The Math Magic Behind The GM 72-Hour Sale

Illustration for article titled The Math Magic Behind The GM 72-Hour Sale

Last week, GM announced their "72-Hour Sale," which, by definition, had a set beginning and end, right? How, then, to take today's news that the 72-Hour Sale has been extended? Has General Motors managed to stretch the fabric of time itself? Sort of. This is the work of GM's marketing mavens, the minds of whom are a labyrinthine abyss of buzzwords and metal-moving manipulations. Abandon logic and join us for an inside look at the evolution of a GM sales promotion.

It's important to note that the initial 72-Hour Sale language was vaguely misleading. The promotion was supposed to run from June 24 through June 30, for a total of 168 hours. However, GM claimed that the sale took its name from the number of hours the average dealership would be open during those six days — apparently in some market other than Detroit, because Tuesday through Monday would add up to 56 business hours at most dealerships here. We guess you can buy cars 12 hours a day, 6 days a week in the rest of the country. Fair enough.

But how do 72 sort-of hours in seven days end up being 72 no-we-really-mean-it-this-time hours spanning a whopping 14 days (Tuesday the 24 through Monday the 7th)? By using the eight-hour workday! First, subtract the weekends; that's minus four days for a total of ten. But ten times eight is 80, you cry! A-ha. Don't forget the Fourth of July, friends. Subtract eight more hours, and you end up with a perfect 72-hour-long 72-Hour Sale. Which is exactly how GM intended it from the start, we're sure.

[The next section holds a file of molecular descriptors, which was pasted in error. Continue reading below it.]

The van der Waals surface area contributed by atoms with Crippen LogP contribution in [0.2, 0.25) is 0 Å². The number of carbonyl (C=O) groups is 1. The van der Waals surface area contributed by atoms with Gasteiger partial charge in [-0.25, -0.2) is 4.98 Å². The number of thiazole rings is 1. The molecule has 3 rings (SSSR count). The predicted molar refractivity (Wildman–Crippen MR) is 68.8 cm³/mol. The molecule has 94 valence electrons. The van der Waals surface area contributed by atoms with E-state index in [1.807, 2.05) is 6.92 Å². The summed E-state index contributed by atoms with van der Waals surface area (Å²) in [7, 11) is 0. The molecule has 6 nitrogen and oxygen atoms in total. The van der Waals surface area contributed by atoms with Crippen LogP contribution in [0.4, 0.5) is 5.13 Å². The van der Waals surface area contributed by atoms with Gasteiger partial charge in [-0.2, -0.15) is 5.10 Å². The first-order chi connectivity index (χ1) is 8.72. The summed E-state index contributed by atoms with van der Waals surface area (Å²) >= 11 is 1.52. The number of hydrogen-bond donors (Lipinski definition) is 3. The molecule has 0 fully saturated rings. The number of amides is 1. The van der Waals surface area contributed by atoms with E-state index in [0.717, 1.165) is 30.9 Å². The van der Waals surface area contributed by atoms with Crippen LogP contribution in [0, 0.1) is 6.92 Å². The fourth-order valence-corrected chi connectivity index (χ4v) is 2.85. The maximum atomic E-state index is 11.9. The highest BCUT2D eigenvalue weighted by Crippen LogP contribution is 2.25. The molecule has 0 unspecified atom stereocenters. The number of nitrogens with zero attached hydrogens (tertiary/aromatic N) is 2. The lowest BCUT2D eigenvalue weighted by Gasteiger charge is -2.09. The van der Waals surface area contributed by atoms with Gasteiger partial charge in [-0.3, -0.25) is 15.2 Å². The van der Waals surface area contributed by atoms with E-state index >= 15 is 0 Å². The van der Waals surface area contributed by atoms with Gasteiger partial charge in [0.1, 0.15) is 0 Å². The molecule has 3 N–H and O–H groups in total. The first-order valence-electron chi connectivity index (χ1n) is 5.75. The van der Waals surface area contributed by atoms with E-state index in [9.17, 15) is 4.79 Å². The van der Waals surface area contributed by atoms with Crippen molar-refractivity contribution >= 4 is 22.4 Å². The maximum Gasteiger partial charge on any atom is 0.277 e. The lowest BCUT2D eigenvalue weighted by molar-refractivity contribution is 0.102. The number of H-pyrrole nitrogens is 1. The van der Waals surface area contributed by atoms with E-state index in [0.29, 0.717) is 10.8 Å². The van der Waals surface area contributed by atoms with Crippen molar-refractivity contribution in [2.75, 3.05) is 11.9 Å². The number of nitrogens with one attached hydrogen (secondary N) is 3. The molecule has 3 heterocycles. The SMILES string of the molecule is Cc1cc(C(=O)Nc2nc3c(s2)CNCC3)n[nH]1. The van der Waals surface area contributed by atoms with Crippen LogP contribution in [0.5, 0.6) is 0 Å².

See? It's simple. So stop asking questions and get out there and BUY before they start using the French workweek to drag this thing into August.
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American car companies always have screwed with the math for marketing purposes for example:

The Ford 5.0 at 4.93 something liters

About half of the famous engine cubic inch desiginations were fudged a few one way or the other for marketing purposes.

What is the payload of a 1/2 ton truck, hasn't been 1000lbs in years, heck some of the old 4 cylinder mini trucks were called 1/2 ton models, because they included the towing capacity.

How many diffeent variations of 442 did Oldsmobile come up with to justify the name over the years? Any 442 built in the last 25 years didn't have a 4bbl, 4-speed, and dual exhaust.